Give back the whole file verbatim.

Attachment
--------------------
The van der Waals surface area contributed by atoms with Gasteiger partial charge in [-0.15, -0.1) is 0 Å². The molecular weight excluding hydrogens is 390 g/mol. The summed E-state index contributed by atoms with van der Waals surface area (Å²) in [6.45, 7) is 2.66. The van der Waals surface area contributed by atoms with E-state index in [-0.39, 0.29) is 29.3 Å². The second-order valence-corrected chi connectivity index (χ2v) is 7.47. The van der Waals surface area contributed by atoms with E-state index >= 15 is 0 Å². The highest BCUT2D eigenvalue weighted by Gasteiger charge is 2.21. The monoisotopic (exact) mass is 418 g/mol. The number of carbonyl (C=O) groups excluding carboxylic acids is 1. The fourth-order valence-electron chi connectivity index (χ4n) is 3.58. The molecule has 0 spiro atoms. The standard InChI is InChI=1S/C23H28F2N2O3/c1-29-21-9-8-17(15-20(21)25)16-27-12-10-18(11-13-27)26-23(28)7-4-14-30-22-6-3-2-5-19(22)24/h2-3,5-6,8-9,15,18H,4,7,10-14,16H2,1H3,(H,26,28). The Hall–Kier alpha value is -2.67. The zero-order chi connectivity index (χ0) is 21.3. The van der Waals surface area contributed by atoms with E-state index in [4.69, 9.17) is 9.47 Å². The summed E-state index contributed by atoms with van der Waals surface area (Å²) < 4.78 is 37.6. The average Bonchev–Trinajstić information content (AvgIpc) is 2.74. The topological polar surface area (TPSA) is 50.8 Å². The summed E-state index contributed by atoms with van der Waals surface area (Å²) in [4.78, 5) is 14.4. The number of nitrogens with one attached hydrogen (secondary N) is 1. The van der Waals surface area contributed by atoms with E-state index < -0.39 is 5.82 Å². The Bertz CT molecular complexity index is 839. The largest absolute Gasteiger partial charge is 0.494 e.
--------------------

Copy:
The van der Waals surface area contributed by atoms with Gasteiger partial charge in [-0.15, -0.1) is 0 Å². The molecular weight excluding hydrogens is 390 g/mol. The summed E-state index contributed by atoms with van der Waals surface area (Å²) in [6.45, 7) is 2.66. The van der Waals surface area contributed by atoms with E-state index in [-0.39, 0.29) is 29.3 Å². The second-order valence-corrected chi connectivity index (χ2v) is 7.47. The van der Waals surface area contributed by atoms with E-state index >= 15 is 0 Å². The highest BCUT2D eigenvalue weighted by Gasteiger charge is 2.21. The monoisotopic (exact) mass is 418 g/mol. The number of carbonyl (C=O) groups excluding carboxylic acids is 1. The fourth-order valence-electron chi connectivity index (χ4n) is 3.58. The molecule has 0 spiro atoms. The standard InChI is InChI=1S/C23H28F2N2O3/c1-29-21-9-8-17(15-20(21)25)16-27-12-10-18(11-13-27)26-23(28)7-4-14-30-22-6-3-2-5-19(22)24/h2-3,5-6,8-9,15,18H,4,7,10-14,16H2,1H3,(H,26,28). The Hall–Kier alpha value is -2.67. The zero-order chi connectivity index (χ0) is 21.3. The van der Waals surface area contributed by atoms with E-state index in [4.69, 9.17) is 9.47 Å². The summed E-state index contributed by atoms with van der Waals surface area (Å²) < 4.78 is 37.6. The average Bonchev–Trinajstić information content (AvgIpc) is 2.74. The topological polar surface area (TPSA) is 50.8 Å². The summed E-state index contributed by atoms with van der Waals surface area (Å²) in [4.78, 5) is 14.4. The number of nitrogens with one attached hydrogen (secondary N) is 1. The van der Waals surface area contributed by atoms with E-state index < -0.39 is 5.82 Å². The Bertz CT molecular complexity index is 839. The largest absolute Gasteiger partial charge is 0.494 e.